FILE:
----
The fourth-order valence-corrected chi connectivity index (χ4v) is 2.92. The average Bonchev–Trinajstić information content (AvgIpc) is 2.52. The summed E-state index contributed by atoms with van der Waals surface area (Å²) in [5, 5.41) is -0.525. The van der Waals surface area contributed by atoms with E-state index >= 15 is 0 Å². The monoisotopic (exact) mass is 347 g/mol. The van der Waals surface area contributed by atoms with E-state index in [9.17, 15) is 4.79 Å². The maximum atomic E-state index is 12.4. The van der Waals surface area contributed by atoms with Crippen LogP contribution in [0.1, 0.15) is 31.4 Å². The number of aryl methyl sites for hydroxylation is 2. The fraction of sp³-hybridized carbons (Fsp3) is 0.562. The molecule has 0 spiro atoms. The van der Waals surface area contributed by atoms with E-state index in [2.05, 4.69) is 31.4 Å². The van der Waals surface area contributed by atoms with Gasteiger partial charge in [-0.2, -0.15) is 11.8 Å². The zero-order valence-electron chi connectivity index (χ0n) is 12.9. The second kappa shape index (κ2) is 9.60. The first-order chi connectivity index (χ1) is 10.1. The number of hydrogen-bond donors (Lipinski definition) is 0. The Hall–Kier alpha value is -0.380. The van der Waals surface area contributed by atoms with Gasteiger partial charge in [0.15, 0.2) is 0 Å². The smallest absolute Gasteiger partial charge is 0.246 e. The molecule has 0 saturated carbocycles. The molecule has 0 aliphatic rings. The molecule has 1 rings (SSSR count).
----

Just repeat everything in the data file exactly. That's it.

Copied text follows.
The fourth-order valence-corrected chi connectivity index (χ4v) is 2.92. The average Bonchev–Trinajstić information content (AvgIpc) is 2.52. The summed E-state index contributed by atoms with van der Waals surface area (Å²) in [5, 5.41) is -0.525. The van der Waals surface area contributed by atoms with E-state index >= 15 is 0 Å². The monoisotopic (exact) mass is 347 g/mol. The van der Waals surface area contributed by atoms with E-state index in [9.17, 15) is 4.79 Å². The maximum atomic E-state index is 12.4. The van der Waals surface area contributed by atoms with Crippen LogP contribution in [0.1, 0.15) is 31.4 Å². The number of aryl methyl sites for hydroxylation is 2. The fraction of sp³-hybridized carbons (Fsp3) is 0.562. The molecule has 0 spiro atoms. The van der Waals surface area contributed by atoms with E-state index in [2.05, 4.69) is 31.4 Å². The van der Waals surface area contributed by atoms with Gasteiger partial charge in [-0.2, -0.15) is 11.8 Å². The zero-order valence-electron chi connectivity index (χ0n) is 12.9. The second kappa shape index (κ2) is 9.60. The first-order chi connectivity index (χ1) is 10.1. The number of hydrogen-bond donors (Lipinski definition) is 0. The Hall–Kier alpha value is -0.380. The van der Waals surface area contributed by atoms with Gasteiger partial charge in [0.15, 0.2) is 0 Å². The smallest absolute Gasteiger partial charge is 0.246 e. The molecule has 0 saturated carbocycles. The molecule has 0 aliphatic rings. The molecule has 1 rings (SSSR count).